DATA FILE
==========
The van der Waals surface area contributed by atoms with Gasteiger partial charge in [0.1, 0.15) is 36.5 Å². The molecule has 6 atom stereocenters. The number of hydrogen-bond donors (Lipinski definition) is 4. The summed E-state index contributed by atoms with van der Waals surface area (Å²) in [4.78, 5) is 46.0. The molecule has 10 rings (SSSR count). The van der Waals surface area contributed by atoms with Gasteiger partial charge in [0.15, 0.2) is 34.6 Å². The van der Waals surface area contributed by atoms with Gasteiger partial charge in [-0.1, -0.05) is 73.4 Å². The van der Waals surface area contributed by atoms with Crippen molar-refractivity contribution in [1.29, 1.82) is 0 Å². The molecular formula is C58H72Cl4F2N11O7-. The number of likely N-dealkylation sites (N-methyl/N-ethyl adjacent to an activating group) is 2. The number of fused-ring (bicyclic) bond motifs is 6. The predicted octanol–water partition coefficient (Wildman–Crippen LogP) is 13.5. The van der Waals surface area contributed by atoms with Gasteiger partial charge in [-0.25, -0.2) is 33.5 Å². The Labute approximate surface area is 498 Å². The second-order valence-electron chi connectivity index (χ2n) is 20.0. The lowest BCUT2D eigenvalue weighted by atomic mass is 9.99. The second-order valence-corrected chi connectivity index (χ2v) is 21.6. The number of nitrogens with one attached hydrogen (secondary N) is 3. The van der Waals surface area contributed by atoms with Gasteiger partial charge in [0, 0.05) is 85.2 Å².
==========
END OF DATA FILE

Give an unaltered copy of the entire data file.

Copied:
The van der Waals surface area contributed by atoms with Gasteiger partial charge in [0.1, 0.15) is 36.5 Å². The molecule has 6 atom stereocenters. The number of hydrogen-bond donors (Lipinski definition) is 4. The summed E-state index contributed by atoms with van der Waals surface area (Å²) in [4.78, 5) is 46.0. The molecule has 10 rings (SSSR count). The van der Waals surface area contributed by atoms with Gasteiger partial charge in [0.15, 0.2) is 34.6 Å². The van der Waals surface area contributed by atoms with Gasteiger partial charge in [-0.1, -0.05) is 73.4 Å². The van der Waals surface area contributed by atoms with Crippen molar-refractivity contribution in [1.29, 1.82) is 0 Å². The molecular formula is C58H72Cl4F2N11O7-. The number of likely N-dealkylation sites (N-methyl/N-ethyl adjacent to an activating group) is 2. The number of fused-ring (bicyclic) bond motifs is 6. The predicted octanol–water partition coefficient (Wildman–Crippen LogP) is 13.5. The van der Waals surface area contributed by atoms with Gasteiger partial charge in [-0.25, -0.2) is 33.5 Å². The Labute approximate surface area is 498 Å². The second-order valence-electron chi connectivity index (χ2n) is 20.0. The lowest BCUT2D eigenvalue weighted by atomic mass is 9.99. The second-order valence-corrected chi connectivity index (χ2v) is 21.6. The number of nitrogens with one attached hydrogen (secondary N) is 3. The van der Waals surface area contributed by atoms with Gasteiger partial charge in [0, 0.05) is 85.2 Å².